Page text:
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Check the grooves on the sides of the shifter cane where it sits in the shift tower, and the condition of the guide pins.

These pics are of an AX-15 shifter & tower, but the concept is the same.






If the grooves are worn away, weld some new material onto the shifter & then grind it into shape.

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Unread 02-17-2013, 10:49 AM   #10
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While looking at your pic, I happened to notice that your output shaft splines appear to be a bit worn. You might take a look at them.

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Unread 02-17-2013, 07:22 PM   #11
jfallon1
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Gonna try my hand at rebuilding it. What tools do yaw suggest getting? Snap ring pliers and a puller? Some say use a wooden dowel, is it necessary?
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Unread 02-17-2013, 07:41 PM   #12
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I use a copper rod a lot in place of the dowel. Won't splinter and still soft enough not to hurt things.
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Unread 02-17-2013, 08:00 PM   #13
John Strenk
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Quote:
Originally Posted by 80cj
Check for end play in the gears and shafts. The FSM gives acceptable end play tolerances. The brass rings only act as braking devices. Also, look at your shifter and make sure the shift rails are not sloppy in the cover and also that the forks are not loose on the rails.
If you think they are only braking devises, your missing half of the job they do

But yes, check the endplay of the gears.

Last time I had a tranny that I had to hold it in gear was because the mechanic forgot to put oil in the tranny when he rebuilt the tranny. Time before that was a split case.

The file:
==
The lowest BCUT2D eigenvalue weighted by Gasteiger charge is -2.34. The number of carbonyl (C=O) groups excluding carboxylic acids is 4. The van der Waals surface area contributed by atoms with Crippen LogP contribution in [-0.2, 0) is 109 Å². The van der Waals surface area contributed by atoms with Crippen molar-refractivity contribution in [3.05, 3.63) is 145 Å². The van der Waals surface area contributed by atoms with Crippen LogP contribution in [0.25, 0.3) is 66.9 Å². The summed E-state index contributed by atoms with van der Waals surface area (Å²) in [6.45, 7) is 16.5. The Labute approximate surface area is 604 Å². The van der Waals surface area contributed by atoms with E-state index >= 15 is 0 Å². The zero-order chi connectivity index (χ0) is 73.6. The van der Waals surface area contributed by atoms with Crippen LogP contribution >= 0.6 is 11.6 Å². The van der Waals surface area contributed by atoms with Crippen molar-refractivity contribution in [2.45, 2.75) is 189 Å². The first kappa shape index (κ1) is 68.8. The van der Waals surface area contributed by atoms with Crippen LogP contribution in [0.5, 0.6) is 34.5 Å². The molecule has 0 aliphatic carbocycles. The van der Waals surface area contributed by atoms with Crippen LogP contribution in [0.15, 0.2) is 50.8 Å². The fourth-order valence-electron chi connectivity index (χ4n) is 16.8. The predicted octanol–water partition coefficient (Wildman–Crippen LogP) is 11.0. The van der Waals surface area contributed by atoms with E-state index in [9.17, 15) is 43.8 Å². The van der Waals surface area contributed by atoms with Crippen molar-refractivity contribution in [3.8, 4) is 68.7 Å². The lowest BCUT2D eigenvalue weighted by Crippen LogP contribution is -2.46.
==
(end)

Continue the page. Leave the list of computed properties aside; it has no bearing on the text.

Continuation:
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Unread 02-17-2013, 08:06 PM   #14
John Strenk
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Quote:
Originally Posted by jfallon1
Gonna try my hand at rebuilding it. What tools do yaw suggest getting? Snap ring pliers and a puller? Some say use a wooden dowel, is it necessary?

Quote:
Originally Posted by lavern23
I use a copper rod a lot in place of the dowel. Won't splinter and still soft enough not to hurt things.
Depends, are you going to use the dowel as a dummy rod to hold the bearings in place or use it a punch to hammer things out?

I found that some conduit and plastic pipe are the exact diameter to use as an arbor (dummy) shaft.




Good catch on those output splines. Check the splines in the D300 also

What's the end play on the clutch (input) shaft.?
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Unread 02-17-2013, 08:09 PM   #15
John Strenk
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Quote:
Originally Posted by Mean Max
Check the grooves on the sides of the shifter cane where it sits in the shift tower, and the condition of the guide pins.

These pics are of an AX-15 shifter & tower, but the concept is the same.

If the grooves are worn away, weld some new material onto the shifter & then grind it into shape.

Max
Good thought but I don't think you can weld on new material. You just have to get new shift rods. Unless you mean the end of the shifter.
Usually the end of the shifter is what wears first.